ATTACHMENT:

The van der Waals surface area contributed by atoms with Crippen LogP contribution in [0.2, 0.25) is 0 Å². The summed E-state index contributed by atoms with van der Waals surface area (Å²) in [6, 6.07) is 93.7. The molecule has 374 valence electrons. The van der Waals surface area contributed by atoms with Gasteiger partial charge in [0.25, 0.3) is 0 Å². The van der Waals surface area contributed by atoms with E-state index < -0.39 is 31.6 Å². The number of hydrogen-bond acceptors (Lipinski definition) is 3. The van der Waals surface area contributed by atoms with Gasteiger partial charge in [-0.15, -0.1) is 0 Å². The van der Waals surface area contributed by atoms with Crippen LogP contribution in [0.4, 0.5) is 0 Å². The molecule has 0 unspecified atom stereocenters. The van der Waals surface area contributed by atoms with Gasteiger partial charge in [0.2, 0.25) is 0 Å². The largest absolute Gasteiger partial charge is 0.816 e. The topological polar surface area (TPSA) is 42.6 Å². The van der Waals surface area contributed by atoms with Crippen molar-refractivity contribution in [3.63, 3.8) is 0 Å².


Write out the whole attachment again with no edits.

The van der Waals surface area contributed by atoms with Crippen LogP contribution in [0.2, 0.25) is 0 Å². The summed E-state index contributed by atoms with van der Waals surface area (Å²) in [6, 6.07) is 93.7. The molecule has 374 valence electrons. The van der Waals surface area contributed by atoms with Gasteiger partial charge in [0.25, 0.3) is 0 Å². The van der Waals surface area contributed by atoms with E-state index < -0.39 is 31.6 Å². The number of hydrogen-bond acceptors (Lipinski definition) is 3. The van der Waals surface area contributed by atoms with Gasteiger partial charge in [-0.15, -0.1) is 0 Å². The van der Waals surface area contributed by atoms with Crippen LogP contribution in [0.4, 0.5) is 0 Å². The molecule has 0 unspecified atom stereocenters. The van der Waals surface area contributed by atoms with Gasteiger partial charge in [0.2, 0.25) is 0 Å². The largest absolute Gasteiger partial charge is 0.816 e. The topological polar surface area (TPSA) is 42.6 Å². The van der Waals surface area contributed by atoms with Crippen molar-refractivity contribution in [3.63, 3.8) is 0 Å².